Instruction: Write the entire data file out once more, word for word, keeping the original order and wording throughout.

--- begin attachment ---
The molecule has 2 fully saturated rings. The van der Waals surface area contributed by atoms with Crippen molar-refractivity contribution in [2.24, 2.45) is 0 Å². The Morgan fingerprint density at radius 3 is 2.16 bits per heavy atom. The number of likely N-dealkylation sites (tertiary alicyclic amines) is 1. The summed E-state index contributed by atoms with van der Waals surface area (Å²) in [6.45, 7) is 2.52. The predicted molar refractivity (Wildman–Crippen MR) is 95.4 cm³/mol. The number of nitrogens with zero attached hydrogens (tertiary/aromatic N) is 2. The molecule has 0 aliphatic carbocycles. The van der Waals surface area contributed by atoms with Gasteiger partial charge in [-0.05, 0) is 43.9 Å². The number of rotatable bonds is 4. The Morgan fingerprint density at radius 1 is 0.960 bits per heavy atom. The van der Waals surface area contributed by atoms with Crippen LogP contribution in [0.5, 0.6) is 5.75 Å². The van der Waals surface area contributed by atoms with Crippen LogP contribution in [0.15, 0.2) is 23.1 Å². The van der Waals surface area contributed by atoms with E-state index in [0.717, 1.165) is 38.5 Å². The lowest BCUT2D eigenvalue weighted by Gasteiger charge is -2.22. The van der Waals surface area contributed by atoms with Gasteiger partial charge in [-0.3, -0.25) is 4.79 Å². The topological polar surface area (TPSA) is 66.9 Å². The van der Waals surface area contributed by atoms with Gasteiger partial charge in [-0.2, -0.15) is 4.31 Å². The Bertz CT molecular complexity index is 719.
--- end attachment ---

The molecule has 2 fully saturated rings. The van der Waals surface area contributed by atoms with Crippen molar-refractivity contribution in [2.24, 2.45) is 0 Å². The Morgan fingerprint density at radius 3 is 2.16 bits per heavy atom. The number of likely N-dealkylation sites (tertiary alicyclic amines) is 1. The summed E-state index contributed by atoms with van der Waals surface area (Å²) in [6.45, 7) is 2.52. The predicted molar refractivity (Wildman–Crippen MR) is 95.4 cm³/mol. The number of nitrogens with zero attached hydrogens (tertiary/aromatic N) is 2. The molecule has 0 aliphatic carbocycles. The van der Waals surface area contributed by atoms with Gasteiger partial charge in [-0.05, 0) is 43.9 Å². The number of rotatable bonds is 4. The Morgan fingerprint density at radius 1 is 0.960 bits per heavy atom. The van der Waals surface area contributed by atoms with Crippen LogP contribution in [0.5, 0.6) is 5.75 Å². The van der Waals surface area contributed by atoms with Crippen LogP contribution in [0.15, 0.2) is 23.1 Å². The van der Waals surface area contributed by atoms with E-state index in [0.717, 1.165) is 38.5 Å². The lowest BCUT2D eigenvalue weighted by Gasteiger charge is -2.22. The van der Waals surface area contributed by atoms with Gasteiger partial charge in [-0.3, -0.25) is 4.79 Å². The topological polar surface area (TPSA) is 66.9 Å². The van der Waals surface area contributed by atoms with Gasteiger partial charge in [-0.2, -0.15) is 4.31 Å². The Bertz CT molecular complexity index is 719.